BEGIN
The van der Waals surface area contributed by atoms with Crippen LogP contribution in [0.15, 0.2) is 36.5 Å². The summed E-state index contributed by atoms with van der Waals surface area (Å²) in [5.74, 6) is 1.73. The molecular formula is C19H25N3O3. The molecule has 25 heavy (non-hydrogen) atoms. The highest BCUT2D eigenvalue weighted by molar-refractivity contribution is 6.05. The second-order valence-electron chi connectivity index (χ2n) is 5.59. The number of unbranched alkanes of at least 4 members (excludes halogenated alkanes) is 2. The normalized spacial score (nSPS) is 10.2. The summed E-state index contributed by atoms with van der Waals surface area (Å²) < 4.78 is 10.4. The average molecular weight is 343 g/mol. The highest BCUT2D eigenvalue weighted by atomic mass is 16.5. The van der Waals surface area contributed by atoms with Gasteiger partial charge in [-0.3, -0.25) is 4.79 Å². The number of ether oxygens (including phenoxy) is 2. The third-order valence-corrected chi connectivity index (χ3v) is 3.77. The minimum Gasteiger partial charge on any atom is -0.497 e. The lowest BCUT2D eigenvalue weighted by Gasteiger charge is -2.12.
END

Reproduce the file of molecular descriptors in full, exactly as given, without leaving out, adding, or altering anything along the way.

The van der Waals surface area contributed by atoms with Crippen LogP contribution in [0.15, 0.2) is 36.5 Å². The summed E-state index contributed by atoms with van der Waals surface area (Å²) in [5.74, 6) is 1.73. The molecular formula is C19H25N3O3. The molecule has 25 heavy (non-hydrogen) atoms. The highest BCUT2D eigenvalue weighted by molar-refractivity contribution is 6.05. The second-order valence-electron chi connectivity index (χ2n) is 5.59. The number of unbranched alkanes of at least 4 members (excludes halogenated alkanes) is 2. The normalized spacial score (nSPS) is 10.2. The summed E-state index contributed by atoms with van der Waals surface area (Å²) < 4.78 is 10.4. The average molecular weight is 343 g/mol. The highest BCUT2D eigenvalue weighted by atomic mass is 16.5. The van der Waals surface area contributed by atoms with Gasteiger partial charge in [-0.3, -0.25) is 4.79 Å². The number of ether oxygens (including phenoxy) is 2. The third-order valence-corrected chi connectivity index (χ3v) is 3.77. The minimum Gasteiger partial charge on any atom is -0.497 e. The lowest BCUT2D eigenvalue weighted by Gasteiger charge is -2.12.